Many of the interventions and applications of modern public health practices need to be measured for impact and outcome. State health promotion and education leaders can help address this challenge by incorporating evaluation into the agency at all levels but ensuring that the evaluation strategies are appropriate for the level of practice and staffing. Not all practitioners need to be evaluators, but all programs need monitoring and evaluation. The CDC Framework for Program Evaluation in Public Health (13) has been a valuable model to promote such integration. State health promotion leaders and the CDC, in conjunction with academic partners and professional organizations, must develop ways to more effectively build the evaluation capacity of staff and programs at all levels.

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Discussion

I have had the privilege of being a participant in the growth of health promotion and education in state health agencies as director of the Division of Community and Family Health at the state health agency in Maine for almost two decades prior to working at the American Cancer Society. The world of public health changed dramatically during that time, and health promotion practice rapidly evolved to meet such challenges. Partnership with and support by federal agencies, especially the CDC, and professional organizations, especially ASTDHPPE/DHPE and SOPHE, were essential to the division’s continued quality and innovation with one goal in mind — improving the public’s health. The collection of articles in this issue provides a glimpse into some of those innovative initiatives. These articles and others published in such journals as Health Promotion Practice help continually to advance the use of innovative and promising practices in real-world settings. The savvy practitioner can take the best of these examples and continue to evolve new and innovative approaches to their application in a variety of settings.

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Author Information

Corresponding Author: Randy Schwartz, MSPH, Editor, Health Promotion Practice, Sr VP for Cancer Control, American Cancer Society, New England Division, 30 Speen St, Framingham, MA 01701. Telephone: 508-270-4660. E-mail: randy.schwartz@cancer.org.

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References

  1. Institute of Medicine. The future of public health. Washington (DC): National Academies Press; 1988.
  2. Institute of Medicine. The future of the public’s health in the 21st century. Washington (DC): National Academies Press; 2003.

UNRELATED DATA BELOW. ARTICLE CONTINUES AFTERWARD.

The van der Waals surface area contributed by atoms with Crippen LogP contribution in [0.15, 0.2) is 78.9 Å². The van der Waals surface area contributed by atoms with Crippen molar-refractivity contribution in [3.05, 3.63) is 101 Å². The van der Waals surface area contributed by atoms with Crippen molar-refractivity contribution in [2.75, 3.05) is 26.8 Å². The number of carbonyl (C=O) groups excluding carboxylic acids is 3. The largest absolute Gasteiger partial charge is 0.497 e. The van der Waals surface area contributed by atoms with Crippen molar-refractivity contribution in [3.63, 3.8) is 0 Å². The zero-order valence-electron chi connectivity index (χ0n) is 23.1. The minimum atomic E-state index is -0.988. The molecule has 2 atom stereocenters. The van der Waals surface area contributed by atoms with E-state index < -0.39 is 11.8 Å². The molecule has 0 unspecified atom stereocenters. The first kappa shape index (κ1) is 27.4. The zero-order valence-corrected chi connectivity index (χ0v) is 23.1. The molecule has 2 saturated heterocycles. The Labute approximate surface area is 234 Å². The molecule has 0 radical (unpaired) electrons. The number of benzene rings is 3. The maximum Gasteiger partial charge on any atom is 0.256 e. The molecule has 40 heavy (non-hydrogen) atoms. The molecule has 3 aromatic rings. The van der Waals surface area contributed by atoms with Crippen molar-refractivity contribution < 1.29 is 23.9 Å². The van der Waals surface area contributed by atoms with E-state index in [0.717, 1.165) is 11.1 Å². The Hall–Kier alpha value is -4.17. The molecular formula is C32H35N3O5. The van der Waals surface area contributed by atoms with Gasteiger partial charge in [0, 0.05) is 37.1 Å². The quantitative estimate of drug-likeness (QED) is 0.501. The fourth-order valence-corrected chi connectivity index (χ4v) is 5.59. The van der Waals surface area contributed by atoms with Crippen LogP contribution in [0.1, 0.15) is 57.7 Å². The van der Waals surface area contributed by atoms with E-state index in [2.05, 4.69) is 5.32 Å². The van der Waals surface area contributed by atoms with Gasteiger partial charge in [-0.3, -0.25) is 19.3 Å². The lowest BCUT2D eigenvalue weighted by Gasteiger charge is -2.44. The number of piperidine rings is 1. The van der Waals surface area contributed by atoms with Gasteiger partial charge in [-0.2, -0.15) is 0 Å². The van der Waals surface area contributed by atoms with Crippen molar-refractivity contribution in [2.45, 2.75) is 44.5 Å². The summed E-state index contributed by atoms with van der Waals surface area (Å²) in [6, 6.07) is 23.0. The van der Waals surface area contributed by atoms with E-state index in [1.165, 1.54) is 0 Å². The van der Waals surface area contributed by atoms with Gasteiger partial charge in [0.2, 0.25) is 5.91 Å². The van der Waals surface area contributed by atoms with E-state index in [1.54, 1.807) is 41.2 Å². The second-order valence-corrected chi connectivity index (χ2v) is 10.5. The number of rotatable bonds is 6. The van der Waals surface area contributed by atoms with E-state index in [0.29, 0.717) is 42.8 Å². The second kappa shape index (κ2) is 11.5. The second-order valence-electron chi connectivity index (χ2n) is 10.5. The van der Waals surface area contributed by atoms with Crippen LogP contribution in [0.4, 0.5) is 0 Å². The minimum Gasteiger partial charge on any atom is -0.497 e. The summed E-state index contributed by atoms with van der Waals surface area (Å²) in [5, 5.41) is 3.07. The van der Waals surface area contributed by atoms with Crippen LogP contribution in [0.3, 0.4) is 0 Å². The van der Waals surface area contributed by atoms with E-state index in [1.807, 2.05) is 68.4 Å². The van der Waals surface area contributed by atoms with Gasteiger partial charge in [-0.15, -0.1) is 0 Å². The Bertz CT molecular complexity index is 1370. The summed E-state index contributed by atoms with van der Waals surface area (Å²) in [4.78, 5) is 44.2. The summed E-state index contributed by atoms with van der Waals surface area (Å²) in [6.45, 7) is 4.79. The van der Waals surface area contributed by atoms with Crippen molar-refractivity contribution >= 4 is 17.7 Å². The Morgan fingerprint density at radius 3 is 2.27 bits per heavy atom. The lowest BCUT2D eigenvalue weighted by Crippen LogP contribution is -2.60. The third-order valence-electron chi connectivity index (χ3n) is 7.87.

3. U.S. Department of Health and Human Services, Public Health Service. Promoting health preventing disease: objectives for the nation. Washington (DC): U.S. Department of Health and Human Services; 1980.
  4. Novick LF, Nicola RM, Berkowitz B, LaFronza V. The Turning Point initiative. J Public Health Manag and Pract 2002 Jan;8(1).
  5. Stillman FA, Hartman AM, Graubard BI, Gilpin EA, Murray DM, Gibson JT. Evaluation of the American Stop Smoking Intervention Study (ASSIST): a report of outcomes. J Natl Cancer Inst 2003;95:1681-91.
  6. Schwartz R, Smith C, Speers MA, Dusenbury LJ, Bright F, Hedlund S, et al. Capacity building and resource needs of state health agencies to implement community-based cardiovascular disease programs.  J Public Health Policy 1993;14(4):480-94.
  7. Institute of Medicine. Linking research and practice: a review of CDC’s program of centers for research and demonstration of health promotion and disease prevention. Washington (DC): National Academy Press; 1997.
  8. Franks AL, Brownson RC, Bryant C, Brown KM, Hooker SP, Pluto DM, et al. Prevention research centers: contributions to updating the public health workforce through training. Prev Chronic Dis [serial online] 2005 Apr.
  9. Zasa S, Briss P, Harris KW. The guide to community preventive services. What works to promote health? New York (NY): Oxford University Press; 2004.
  10. Cancer Control PLANET [Internet]. Atlanta (GA): Centers for Disease Control and Prevention. Available from: URL: http://cancercontrolplanet.cancer.gov/.
  11. Schwartz R, Capwell E. Advancing the link between health promotion researchers and practitioners: a commentary.  Health Education Research, Theory and Practice 1995;10(3):i-vi.
  12. Gebbie KM, Rosenstock L, Hernandez LM. Who will keep the public healthy? Educating public health professionals for the 21st century. Washington (DC): National Academies Press; 2003
  13. Centers for Disease Control and Prevention. Framework for program evaluation in public health. MMWR 1999;48(No. RR-11).

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The opinions expressed by authors contributing to this journal do not necessarily reflect the opinions of the U.S. Department of Health and Human Services, the Public Health Service, the Centers for Disease Control and Prevention, or the authors’ affiliated institutions. Use of trade names is for identification only and does not imply endorsement by any of the groups named above.